Beauty and functionality make an ideal team in many areas, but nowhere more so than in the bath. Whether kitchen and bath designers are creating a master bath, guest bath or powder room, the marriage of these two ideas is critical to the space’s overall design.
As such, the sink and faucet are gaining greater importance in the bath, and designers should take note of the evolution of these products in order to stay ahead of the curve. Cleaner, more modern looks, updated sink shapes and decorative options, darker faucet finishes and environmentally responsible products are among the hottest trends being cited by manufacturers recently interviewed by Kitchen & Bath Design News.
“While 80 percent of homes in America are traditional, we’re seeing certain geographical areas demanding more transitional and contemporary designs,” explains Lou Rohl, COO and managing partner for Rohl LLC in Irvine, CA.
“Contemporary designs and more contemporary-leaning transitional designs are outgrowing the demand for traditional designs by big strides,” Jason McClain, marketing communications manager for Alpharetta, GA-based Hansgrohe, reports.
Al DeGenova, director of marketing communications and training for Grohe America, agrees: “There is a steadily growing interest and demand – especially from cosmopolitan urban centers – for European minimalism.”
“Minimal modern is increasing in popularity, which is being driven significantly by urban high-rise condo developments and younger homeowners who identify largely with contemporary looks,” he adds.
However, it is also imperative that the product retains a sense of warmth, no matter how contemporary or sleek its design, stresses Eric Moore, interior designer for Kohler, WI-based Kohler Co.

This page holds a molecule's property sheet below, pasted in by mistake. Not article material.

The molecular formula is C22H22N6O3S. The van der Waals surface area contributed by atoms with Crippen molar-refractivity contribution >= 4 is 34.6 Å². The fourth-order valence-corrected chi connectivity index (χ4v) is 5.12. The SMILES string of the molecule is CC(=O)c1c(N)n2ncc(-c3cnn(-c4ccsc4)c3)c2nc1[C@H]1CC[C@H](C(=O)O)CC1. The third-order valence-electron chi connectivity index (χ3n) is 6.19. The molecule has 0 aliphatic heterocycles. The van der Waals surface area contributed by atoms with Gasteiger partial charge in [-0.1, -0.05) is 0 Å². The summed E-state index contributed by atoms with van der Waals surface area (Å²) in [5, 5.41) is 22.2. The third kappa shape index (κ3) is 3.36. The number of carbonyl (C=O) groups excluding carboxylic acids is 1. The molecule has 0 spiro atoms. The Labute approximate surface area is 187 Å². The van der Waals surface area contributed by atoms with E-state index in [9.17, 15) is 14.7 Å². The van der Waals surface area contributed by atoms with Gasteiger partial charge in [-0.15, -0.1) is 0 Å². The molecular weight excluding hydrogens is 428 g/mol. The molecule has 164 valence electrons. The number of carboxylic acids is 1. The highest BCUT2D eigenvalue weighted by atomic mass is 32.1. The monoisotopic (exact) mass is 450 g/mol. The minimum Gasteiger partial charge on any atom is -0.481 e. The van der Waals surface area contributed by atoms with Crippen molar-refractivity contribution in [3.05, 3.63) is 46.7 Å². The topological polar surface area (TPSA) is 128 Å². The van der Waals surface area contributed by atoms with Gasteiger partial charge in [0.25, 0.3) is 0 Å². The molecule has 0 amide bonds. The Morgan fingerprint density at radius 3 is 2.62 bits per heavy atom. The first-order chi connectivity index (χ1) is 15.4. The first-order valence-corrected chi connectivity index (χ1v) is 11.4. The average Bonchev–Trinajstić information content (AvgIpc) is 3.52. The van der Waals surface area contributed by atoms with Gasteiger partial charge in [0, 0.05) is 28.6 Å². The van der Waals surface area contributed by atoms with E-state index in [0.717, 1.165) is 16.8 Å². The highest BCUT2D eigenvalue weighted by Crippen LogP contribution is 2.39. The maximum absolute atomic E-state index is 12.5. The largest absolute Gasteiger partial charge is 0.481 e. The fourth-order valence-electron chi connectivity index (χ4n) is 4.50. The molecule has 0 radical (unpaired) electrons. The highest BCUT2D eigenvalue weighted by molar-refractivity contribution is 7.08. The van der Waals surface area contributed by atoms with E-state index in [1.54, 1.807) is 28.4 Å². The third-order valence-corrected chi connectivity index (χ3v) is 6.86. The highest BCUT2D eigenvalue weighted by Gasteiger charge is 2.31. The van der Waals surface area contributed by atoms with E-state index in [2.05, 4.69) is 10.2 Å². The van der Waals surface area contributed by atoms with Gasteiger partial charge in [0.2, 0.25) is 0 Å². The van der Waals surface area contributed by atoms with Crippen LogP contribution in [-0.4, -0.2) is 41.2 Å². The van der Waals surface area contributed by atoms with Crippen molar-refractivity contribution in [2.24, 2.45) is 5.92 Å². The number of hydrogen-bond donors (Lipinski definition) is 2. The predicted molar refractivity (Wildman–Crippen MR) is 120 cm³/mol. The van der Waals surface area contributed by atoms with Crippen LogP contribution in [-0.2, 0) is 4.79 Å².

The widening of styles has led to an increase in available product options, including more luxury items, which provides the ability to make a bold statement in the bath.
“Consumers are looking for that one unique piece that create the ‘wow’ factor for their space,” reports Kathleen Sarniak, president and COO for Jeanette, PA-based JSG Oceana.
Beauty and Function
A major factor in choosing the right sink and faucet for a bath is the type of bath it is, and what its function is going to be. The master and guest/family baths continue to be rooms where function is primary and beauty of secondary importance, as opposed to the powder room, where function takes a significant back seat to the overall look.
“People tend to be ‘bolder’ in the powder room with their product choices,” states Mike Wurth, director of design for Danze, Inc. in Woodridge, IL. “This seems to be a room where people feel free to take risks, while the master bath is more about high function and spa-like extras.”
The master bath is often designed with two sinks – a “his” and “hers” – sometimes in two separate areas of the room. The trend here is also toward larger sinks, again with a nod to function.
“The larger space available in the master bath allows for more of an overall design statement,” notes Rob Muller, director of marketing for San Luis Obispo, CA-based Native Trails. “The size of sinks varies with the available space in the bath.”
“In powder rooms, we’re continuing to see interest in textures and designs that make a bold statement,” confirms Muller.
“For instance, we’ve brought the apron front sink, which is usually found in the kitchen, into the bath with our new Calypso sink. It can serve as a focal point for a smaller space.”
The vessel sink is gaining in popularity for all the baths in the house, as its design becomes more functional and its presentation more striking.
Toto USA’s new Kiwami Collection of vessel lavatories fits this idea, and works well in any number of bath designs, according to Lenora Campos, spokesperson for Morrow, GA-based TOTO USA.